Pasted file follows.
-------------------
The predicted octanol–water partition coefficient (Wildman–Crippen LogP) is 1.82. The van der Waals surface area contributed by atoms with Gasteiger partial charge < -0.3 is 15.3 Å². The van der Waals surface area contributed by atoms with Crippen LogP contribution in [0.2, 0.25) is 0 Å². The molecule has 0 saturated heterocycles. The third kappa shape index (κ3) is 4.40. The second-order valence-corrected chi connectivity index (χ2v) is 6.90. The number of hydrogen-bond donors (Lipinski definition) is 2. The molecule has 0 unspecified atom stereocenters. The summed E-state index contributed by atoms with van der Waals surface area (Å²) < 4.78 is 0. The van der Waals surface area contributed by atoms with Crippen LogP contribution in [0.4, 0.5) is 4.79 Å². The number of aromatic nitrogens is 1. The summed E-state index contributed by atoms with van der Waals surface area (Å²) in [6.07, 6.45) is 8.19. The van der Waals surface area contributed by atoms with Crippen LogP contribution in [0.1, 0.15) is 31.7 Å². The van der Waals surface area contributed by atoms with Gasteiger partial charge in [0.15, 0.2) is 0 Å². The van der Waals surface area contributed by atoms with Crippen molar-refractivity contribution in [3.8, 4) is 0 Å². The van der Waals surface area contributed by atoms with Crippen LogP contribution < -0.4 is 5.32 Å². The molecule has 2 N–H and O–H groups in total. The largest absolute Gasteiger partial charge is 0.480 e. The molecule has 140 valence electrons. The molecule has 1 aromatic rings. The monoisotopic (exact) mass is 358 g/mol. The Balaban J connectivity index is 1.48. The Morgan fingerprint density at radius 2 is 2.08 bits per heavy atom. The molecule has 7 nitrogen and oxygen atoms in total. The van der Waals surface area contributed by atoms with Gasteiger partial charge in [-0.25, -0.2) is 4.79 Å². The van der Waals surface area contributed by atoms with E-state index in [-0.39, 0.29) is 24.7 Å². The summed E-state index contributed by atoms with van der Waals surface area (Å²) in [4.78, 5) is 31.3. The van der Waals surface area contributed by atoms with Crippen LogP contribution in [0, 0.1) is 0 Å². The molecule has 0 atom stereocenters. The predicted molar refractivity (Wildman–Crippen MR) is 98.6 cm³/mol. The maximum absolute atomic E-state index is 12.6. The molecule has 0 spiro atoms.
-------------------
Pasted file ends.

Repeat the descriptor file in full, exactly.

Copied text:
The predicted octanol–water partition coefficient (Wildman–Crippen LogP) is 1.82. The van der Waals surface area contributed by atoms with Gasteiger partial charge < -0.3 is 15.3 Å². The van der Waals surface area contributed by atoms with Crippen LogP contribution in [0.2, 0.25) is 0 Å². The molecule has 0 saturated heterocycles. The third kappa shape index (κ3) is 4.40. The second-order valence-corrected chi connectivity index (χ2v) is 6.90. The number of hydrogen-bond donors (Lipinski definition) is 2. The molecule has 0 unspecified atom stereocenters. The summed E-state index contributed by atoms with van der Waals surface area (Å²) < 4.78 is 0. The van der Waals surface area contributed by atoms with Crippen LogP contribution in [0.4, 0.5) is 4.79 Å². The number of aromatic nitrogens is 1. The summed E-state index contributed by atoms with van der Waals surface area (Å²) in [6.07, 6.45) is 8.19. The van der Waals surface area contributed by atoms with Crippen LogP contribution in [0.1, 0.15) is 31.7 Å². The van der Waals surface area contributed by atoms with Gasteiger partial charge in [0.15, 0.2) is 0 Å². The van der Waals surface area contributed by atoms with Crippen molar-refractivity contribution in [3.8, 4) is 0 Å². The van der Waals surface area contributed by atoms with Crippen LogP contribution < -0.4 is 5.32 Å². The molecule has 2 N–H and O–H groups in total. The largest absolute Gasteiger partial charge is 0.480 e. The molecule has 140 valence electrons. The molecule has 1 aromatic rings. The monoisotopic (exact) mass is 358 g/mol. The Balaban J connectivity index is 1.48. The Morgan fingerprint density at radius 2 is 2.08 bits per heavy atom. The molecule has 7 nitrogen and oxygen atoms in total. The van der Waals surface area contributed by atoms with Gasteiger partial charge in [-0.25, -0.2) is 4.79 Å². The van der Waals surface area contributed by atoms with E-state index in [-0.39, 0.29) is 24.7 Å². The summed E-state index contributed by atoms with van der Waals surface area (Å²) in [4.78, 5) is 31.3. The van der Waals surface area contributed by atoms with Crippen LogP contribution in [0, 0.1) is 0 Å². The molecule has 0 atom stereocenters. The predicted molar refractivity (Wildman–Crippen MR) is 98.6 cm³/mol. The maximum absolute atomic E-state index is 12.6. The molecule has 0 spiro atoms.